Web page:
His current 2018 tour is in honour of his past musical achievements, Colour of the Trap (2011) and Don’t Forget Who You Are (2013). It’s also an indulgence for fans who want to hear snippets of his upcoming album Coup De Grace. “I’ve been writing this album for five years. It started before the second Last Shadow Puppets record but a lot of the songs got scrapped because after the record, I went back and I just wasn’t feeing them. There’s been about three albums worth of material but the songs I’ve got now are defo the strongest”. For fans, Coup De Grace is a big move from the rock and roll echoing’s of early work such as Colour of the Trap. The album is glam rock trying to break into 2018, successfully it does and it’s about time there’s a glam rock revival. “I feel different, it might just be an age thing. Colour of the Trap was a long time ago”. Miles released Colour of the Trap when he was 25, now he’s in his thirties and he has his third solo release ready to be blasted through the speakers of every indie kid’s sound system he can take risks and explore other genres. The meaningful lyrics in his work do not change a bit, he still has the same ethics as he did 14 years ago. “I always try and write personal lyrics and tunes because it’s what’s natural to me, whether that will change or not with time, I’m not sure”. One thing that has changed over the years is the possibilities Miles has to work with other musicians across the world. The first single ‘Loaded’ on his upcoming album is a collaboration of Miles, Jamie T and Lana Del Rey. “She’s distinctive” affirms Miles on Lana, any fan of Lana would know that her music is eccentric to her peers. “She’s a great writer. We wrote a lot of songs together, it’s only ‘Loaded’ on the album but there’s a lot more songs on the backbench that are slower”. When it comes to our discussion of Jamie T’s influence on the album, Miles goes off highlighting that the relationship between the pair is special. “Me and Jamie hit it off, we wrote about 20 songs together. I’ve known Jamie for a long time so we’d always talked about it”.
Collaborating with friends is all too familiar with Miles Kane. His most notable collaboration is clearly with his friend Alex Turner, of Arctic Monkeys fame, in their band The Last Shadow Puppets. The sound of the puppets dawned a new era for the two musicians and even allowed Miles to go back to his roots and dig out an instrument he hasn’t played for nearly two decades. Yeah, I’m talking about him playing sax during The Last Shadow Puppets performance at Glastonbury 2016. “I used to play it in school. We jokingly one night thought because we were doing the Bowie tune that I would play the sax. I haven’t played it since I was 14 and I was shitting myself. I was practicing for weeks before and when you haven’t played for years it’s really hard to play again. I couldn’t actually play it until the day before the gig. “My mother wants me to go back and play it, it would be cool to bring it out again. Maybe that could be my new thing”.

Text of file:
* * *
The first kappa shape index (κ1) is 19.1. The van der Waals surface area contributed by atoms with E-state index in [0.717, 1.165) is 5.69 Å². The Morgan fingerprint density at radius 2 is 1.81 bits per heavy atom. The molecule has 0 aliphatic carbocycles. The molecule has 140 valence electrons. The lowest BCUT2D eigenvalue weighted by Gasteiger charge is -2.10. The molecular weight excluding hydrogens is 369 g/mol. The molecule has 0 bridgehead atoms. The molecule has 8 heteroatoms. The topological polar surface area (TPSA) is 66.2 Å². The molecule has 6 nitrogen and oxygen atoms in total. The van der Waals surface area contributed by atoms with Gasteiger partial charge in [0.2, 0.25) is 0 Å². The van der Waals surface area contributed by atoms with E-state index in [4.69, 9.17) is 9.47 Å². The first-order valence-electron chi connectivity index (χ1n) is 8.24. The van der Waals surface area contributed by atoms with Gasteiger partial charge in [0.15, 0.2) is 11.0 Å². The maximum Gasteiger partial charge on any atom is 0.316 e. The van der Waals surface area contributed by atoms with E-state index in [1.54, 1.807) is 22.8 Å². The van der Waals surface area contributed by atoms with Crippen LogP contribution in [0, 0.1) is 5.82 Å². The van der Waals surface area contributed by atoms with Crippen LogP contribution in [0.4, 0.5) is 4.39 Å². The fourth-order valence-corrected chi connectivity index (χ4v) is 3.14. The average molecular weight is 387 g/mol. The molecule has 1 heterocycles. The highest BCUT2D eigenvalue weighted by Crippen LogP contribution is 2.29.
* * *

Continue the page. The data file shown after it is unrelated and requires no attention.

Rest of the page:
Whether it’s learning how to play an old instrument or work with different artists, Miles is out to have fun and do what he loves, perform. He’s been spending a lot of his time in LA, having a laugh with his fellow musicians and soaking up the sunshine that Liverpool can’t always provide. Yet, as the interview comes to an end and we sit melting in the heat, Miles opens up about LA and how it’s not what everyone thinks. “My family are in Liverpool and there’s more soul there. LA’s a fantasy land and if you see that and accept it then it’s fine but people get caught up in a lot of drama over there. Sometimes they need to get back brought down to earth, as I have done in the past. We all go through them phases. There’s a great band supporting me called The Mysterines who are young and from Liverpool, I think it’s still creative and a good place to be”. Despite spending most of his time across the pond, it’s not has a massive influence on his persona or his sound. “I recorded the album over there but I do think the songs sound British. The production and the musicians I had were American and I did enjoy recording it but I wouldn’t class it as an LA or American record”.
The interview ends with a thanks, a moment it appears we are both excited about so we can get a bit of fresh air. Maybe next time a sauna would be a better location for an interview, at least you won’t get funny looks from those backstage when you come out of a dressing room sweating.
Coup De Grace the third album by Miles Kane is released on 10th August 2018. You can pre-order the album here.
Words by Brigid Harrison-Draper